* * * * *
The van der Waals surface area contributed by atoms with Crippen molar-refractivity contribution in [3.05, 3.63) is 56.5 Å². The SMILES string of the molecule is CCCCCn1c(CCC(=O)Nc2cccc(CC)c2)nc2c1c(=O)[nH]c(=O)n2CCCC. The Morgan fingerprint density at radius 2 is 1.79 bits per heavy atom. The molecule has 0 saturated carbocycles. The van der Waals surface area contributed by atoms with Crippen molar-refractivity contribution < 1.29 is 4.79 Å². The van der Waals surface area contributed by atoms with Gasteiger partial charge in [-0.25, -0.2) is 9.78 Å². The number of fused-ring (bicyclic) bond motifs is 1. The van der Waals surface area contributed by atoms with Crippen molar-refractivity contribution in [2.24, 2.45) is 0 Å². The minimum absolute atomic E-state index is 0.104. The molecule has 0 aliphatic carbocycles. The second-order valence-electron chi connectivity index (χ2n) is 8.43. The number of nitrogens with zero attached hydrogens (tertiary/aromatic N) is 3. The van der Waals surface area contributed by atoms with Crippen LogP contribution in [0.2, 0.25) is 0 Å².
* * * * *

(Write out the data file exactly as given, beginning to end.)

The van der Waals surface area contributed by atoms with Crippen molar-refractivity contribution in [3.05, 3.63) is 56.5 Å². The SMILES string of the molecule is CCCCCn1c(CCC(=O)Nc2cccc(CC)c2)nc2c1c(=O)[nH]c(=O)n2CCCC. The Morgan fingerprint density at radius 2 is 1.79 bits per heavy atom. The molecule has 0 saturated carbocycles. The van der Waals surface area contributed by atoms with Crippen molar-refractivity contribution < 1.29 is 4.79 Å². The van der Waals surface area contributed by atoms with Gasteiger partial charge in [-0.25, -0.2) is 9.78 Å². The number of fused-ring (bicyclic) bond motifs is 1. The van der Waals surface area contributed by atoms with Crippen molar-refractivity contribution in [2.24, 2.45) is 0 Å². The minimum absolute atomic E-state index is 0.104. The molecule has 0 aliphatic carbocycles. The second-order valence-electron chi connectivity index (χ2n) is 8.43. The number of nitrogens with zero attached hydrogens (tertiary/aromatic N) is 3. The van der Waals surface area contributed by atoms with Crippen LogP contribution in [0.2, 0.25) is 0 Å².